For those looking to buy something and leave it be: To us, “potpourri” has always kind of screamed "waiting room!" and/or "nursing home!" neither of which is something we’ve ever really wanted to move into. (Also, open bowls of the stuff always look like heavily fingered piles of those health chips that are made of rutabaga and yams.) But forget all that because Santa Maria Novella's Pot Pourri is a centuries-old “secret blend” that comes in what looks like a coffee-bean bag—if those beans were hand-collected herbs and flowers grown (pesticide-free!) in the Florentine hills, collected in earthenware jars that are sealed with wax, aged for several months, and then sent off to you. You can poke holes in the bag and shake it up and hide it in your closet or a drawer (it also repels moths and insects), or pop a scoop-full into our latest obsession, the Pot Pourri Egg Diffuser, which looks like an egg cup that escaped from some very hip giant's cupboard. But instead of holding soft-boiled ostrich eggs, it holds a few palmfuls of your pot pourri, which it diffuses through ventilation holes on the lid (this keeps your stuff good for 9-10 months). While maybe a bit less chic on the outside, the Clear Air Odor Absorb Gel is light on your wallet ($3.99 at Duane Reade), smells like you've been doing nothing but laundry since you moved in, and lasts for up to 90 days. Also, L'Artisan Parfumer makes a carved terracotta scent saver called La Boule d'Ambre, which is an attractive enough objet on its own, until you realize it has a hidden-away heart of solid amber fragrance that diffuses if kept in a warm room, but subtly spreads a warm, exotic scent throughout your living space regardless. It's the Glade Plug-In without the "Glade" or, well, the plug in. Heaven.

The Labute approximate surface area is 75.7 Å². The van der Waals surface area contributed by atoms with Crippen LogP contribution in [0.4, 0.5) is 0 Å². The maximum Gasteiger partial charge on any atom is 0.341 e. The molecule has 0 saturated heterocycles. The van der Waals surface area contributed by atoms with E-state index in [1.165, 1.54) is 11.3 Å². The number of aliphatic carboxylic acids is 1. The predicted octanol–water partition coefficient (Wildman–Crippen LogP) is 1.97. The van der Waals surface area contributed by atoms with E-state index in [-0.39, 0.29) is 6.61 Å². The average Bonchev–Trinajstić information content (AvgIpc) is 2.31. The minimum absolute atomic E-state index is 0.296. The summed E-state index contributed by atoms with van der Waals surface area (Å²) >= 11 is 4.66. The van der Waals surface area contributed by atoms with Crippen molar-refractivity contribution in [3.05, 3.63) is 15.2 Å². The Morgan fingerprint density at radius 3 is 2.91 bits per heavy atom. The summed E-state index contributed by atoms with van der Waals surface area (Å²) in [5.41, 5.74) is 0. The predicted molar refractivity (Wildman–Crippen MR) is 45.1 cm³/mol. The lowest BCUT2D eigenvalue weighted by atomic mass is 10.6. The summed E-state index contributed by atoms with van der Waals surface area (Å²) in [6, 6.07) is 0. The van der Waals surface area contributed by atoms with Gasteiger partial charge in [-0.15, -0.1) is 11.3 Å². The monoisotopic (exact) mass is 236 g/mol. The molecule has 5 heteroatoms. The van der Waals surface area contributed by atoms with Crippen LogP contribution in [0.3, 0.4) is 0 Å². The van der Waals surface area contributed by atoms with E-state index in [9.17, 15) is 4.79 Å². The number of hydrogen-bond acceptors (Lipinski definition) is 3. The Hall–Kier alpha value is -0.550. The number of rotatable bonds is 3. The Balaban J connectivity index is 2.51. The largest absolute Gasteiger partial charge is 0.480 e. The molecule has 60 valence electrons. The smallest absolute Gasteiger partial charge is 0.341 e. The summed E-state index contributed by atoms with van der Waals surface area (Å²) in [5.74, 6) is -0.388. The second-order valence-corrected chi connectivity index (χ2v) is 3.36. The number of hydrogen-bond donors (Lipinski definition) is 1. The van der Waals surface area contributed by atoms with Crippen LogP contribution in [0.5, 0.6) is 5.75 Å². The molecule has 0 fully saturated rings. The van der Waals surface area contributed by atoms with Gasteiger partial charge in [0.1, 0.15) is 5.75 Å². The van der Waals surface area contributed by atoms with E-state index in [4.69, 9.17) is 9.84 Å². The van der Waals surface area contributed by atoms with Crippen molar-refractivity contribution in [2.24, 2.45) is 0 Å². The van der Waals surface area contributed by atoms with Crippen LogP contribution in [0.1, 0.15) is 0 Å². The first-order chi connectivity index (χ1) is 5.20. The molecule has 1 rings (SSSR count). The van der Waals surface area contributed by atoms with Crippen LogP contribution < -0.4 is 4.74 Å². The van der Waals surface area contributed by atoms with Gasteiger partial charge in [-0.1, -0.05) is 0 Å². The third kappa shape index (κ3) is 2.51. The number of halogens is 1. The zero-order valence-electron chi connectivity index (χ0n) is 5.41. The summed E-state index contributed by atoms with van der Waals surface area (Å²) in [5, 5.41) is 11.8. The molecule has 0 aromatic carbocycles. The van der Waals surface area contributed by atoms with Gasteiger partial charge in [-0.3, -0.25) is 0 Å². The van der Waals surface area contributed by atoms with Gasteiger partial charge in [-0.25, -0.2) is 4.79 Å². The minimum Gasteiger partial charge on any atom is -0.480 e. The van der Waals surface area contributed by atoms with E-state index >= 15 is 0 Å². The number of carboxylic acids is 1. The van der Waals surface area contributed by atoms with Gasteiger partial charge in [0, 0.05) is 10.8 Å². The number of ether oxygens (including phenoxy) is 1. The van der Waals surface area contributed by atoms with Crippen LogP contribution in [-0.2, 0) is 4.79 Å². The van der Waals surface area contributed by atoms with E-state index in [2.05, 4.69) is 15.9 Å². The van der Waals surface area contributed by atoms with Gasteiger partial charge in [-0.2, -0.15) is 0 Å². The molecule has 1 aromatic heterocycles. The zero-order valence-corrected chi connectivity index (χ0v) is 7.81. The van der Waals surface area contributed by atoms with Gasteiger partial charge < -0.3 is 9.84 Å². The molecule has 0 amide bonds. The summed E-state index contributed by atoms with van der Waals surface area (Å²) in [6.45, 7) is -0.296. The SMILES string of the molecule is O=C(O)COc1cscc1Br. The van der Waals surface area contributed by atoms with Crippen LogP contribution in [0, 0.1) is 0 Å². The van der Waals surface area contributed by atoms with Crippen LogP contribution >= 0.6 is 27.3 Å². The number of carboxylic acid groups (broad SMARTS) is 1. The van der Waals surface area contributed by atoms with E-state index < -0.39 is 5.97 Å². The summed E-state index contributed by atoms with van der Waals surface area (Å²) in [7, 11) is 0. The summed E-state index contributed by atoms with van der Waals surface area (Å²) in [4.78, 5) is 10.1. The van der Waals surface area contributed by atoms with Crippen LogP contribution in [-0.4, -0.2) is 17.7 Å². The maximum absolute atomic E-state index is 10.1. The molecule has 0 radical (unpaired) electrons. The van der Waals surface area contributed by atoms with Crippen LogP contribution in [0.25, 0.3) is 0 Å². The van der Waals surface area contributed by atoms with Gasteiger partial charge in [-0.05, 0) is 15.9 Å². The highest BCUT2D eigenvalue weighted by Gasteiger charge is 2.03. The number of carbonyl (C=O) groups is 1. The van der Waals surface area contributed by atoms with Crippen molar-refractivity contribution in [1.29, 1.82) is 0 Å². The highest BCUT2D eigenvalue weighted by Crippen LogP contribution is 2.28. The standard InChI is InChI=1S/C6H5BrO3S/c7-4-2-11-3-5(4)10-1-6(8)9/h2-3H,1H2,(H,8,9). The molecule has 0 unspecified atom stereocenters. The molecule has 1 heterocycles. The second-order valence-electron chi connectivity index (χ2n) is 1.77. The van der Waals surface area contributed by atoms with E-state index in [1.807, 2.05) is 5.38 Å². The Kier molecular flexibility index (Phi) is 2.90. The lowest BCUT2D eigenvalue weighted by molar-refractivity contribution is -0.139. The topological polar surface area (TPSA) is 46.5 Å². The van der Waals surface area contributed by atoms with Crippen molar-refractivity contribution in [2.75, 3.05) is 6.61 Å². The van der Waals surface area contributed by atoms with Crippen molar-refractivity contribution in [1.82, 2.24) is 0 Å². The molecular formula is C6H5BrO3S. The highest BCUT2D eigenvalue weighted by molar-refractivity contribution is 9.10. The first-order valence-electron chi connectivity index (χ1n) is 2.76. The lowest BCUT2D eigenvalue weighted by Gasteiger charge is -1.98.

Itchy trigger finger? Need a quick fix? As for sprays, forget Febreeze: we’ve already told you about Frederic Malle’s "Perfume Guns", and Juniper Ridge makes natural room scents in flavors like Big Sur, Cascade Glacier, Red Rock Canyon and Steep Ravine, the latter which is a bright, herbal smell, like you're growing juniper and rosemary on the terrace. Santa Maria Novella also sells terra cotta lamp rings: you pour a few drops of your favorite essence (we like their Sandalwood) on the ring, leave it on top of a lightbulb, turn on the light, and let it go. (Note: this is dorm-room-friendly. We've checked.)
If you’re feeling SERIOUSLY D.I.Y? This is rather Christmas-y, but if you poke a clementine full of cloves (think: pin cushion) and leave it in a bowl off in a corner, your space will smell like heaven for at least a few days. Similarly, in anticipation of dinner guests, you can boil citrus peels, cinnamon sticks, and a few whole cloves in a little water on your stove and fill the room with the same citrus/spice-y fresh vibes (also recommended post-cooking something strange, or when your house smells like a hangover from a party you had last night). Also fun? Floral arrangements and plants! Though again, they don’t last long. But there have been studies that show that fresh greenery in your living space improves mood and feelings of calm and all that other good stuff.
How about you? Any flame-free tips and tricks for keeping your pad smelling sweet? We're all ears. And noses. We're just noses with ears.
Photos by Elizabeth Brockway.